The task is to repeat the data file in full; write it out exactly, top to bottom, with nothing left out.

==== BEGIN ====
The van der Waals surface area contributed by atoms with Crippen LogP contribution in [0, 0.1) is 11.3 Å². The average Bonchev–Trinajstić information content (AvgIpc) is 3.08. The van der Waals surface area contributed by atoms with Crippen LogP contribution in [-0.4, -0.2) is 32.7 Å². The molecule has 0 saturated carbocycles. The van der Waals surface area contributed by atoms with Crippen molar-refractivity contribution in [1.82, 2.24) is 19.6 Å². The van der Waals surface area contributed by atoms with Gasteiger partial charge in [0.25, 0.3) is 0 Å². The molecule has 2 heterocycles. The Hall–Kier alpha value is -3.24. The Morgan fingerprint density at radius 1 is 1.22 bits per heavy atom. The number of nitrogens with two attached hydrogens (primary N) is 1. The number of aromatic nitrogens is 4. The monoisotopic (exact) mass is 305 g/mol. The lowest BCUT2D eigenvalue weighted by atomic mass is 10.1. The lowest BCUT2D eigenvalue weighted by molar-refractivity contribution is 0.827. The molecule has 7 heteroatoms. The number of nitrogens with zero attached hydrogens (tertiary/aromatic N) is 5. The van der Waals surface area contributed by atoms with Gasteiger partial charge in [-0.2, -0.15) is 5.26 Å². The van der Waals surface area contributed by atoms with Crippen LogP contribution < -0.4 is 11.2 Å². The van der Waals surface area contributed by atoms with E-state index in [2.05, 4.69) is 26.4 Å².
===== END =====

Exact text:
The van der Waals surface area contributed by atoms with Crippen LogP contribution in [0, 0.1) is 11.3 Å². The average Bonchev–Trinajstić information content (AvgIpc) is 3.08. The van der Waals surface area contributed by atoms with Crippen LogP contribution in [-0.4, -0.2) is 32.7 Å². The molecule has 0 saturated carbocycles. The van der Waals surface area contributed by atoms with Crippen molar-refractivity contribution in [1.82, 2.24) is 19.6 Å². The van der Waals surface area contributed by atoms with Gasteiger partial charge in [0.25, 0.3) is 0 Å². The molecule has 2 heterocycles. The Hall–Kier alpha value is -3.24. The Morgan fingerprint density at radius 1 is 1.22 bits per heavy atom. The number of nitrogens with two attached hydrogens (primary N) is 1. The number of aromatic nitrogens is 4. The monoisotopic (exact) mass is 305 g/mol. The lowest BCUT2D eigenvalue weighted by atomic mass is 10.1. The lowest BCUT2D eigenvalue weighted by molar-refractivity contribution is 0.827. The molecule has 7 heteroatoms. The number of nitrogens with zero attached hydrogens (tertiary/aromatic N) is 5. The van der Waals surface area contributed by atoms with Gasteiger partial charge in [-0.2, -0.15) is 5.26 Å². The van der Waals surface area contributed by atoms with Crippen LogP contribution < -0.4 is 11.2 Å². The van der Waals surface area contributed by atoms with E-state index in [2.05, 4.69) is 26.4 Å².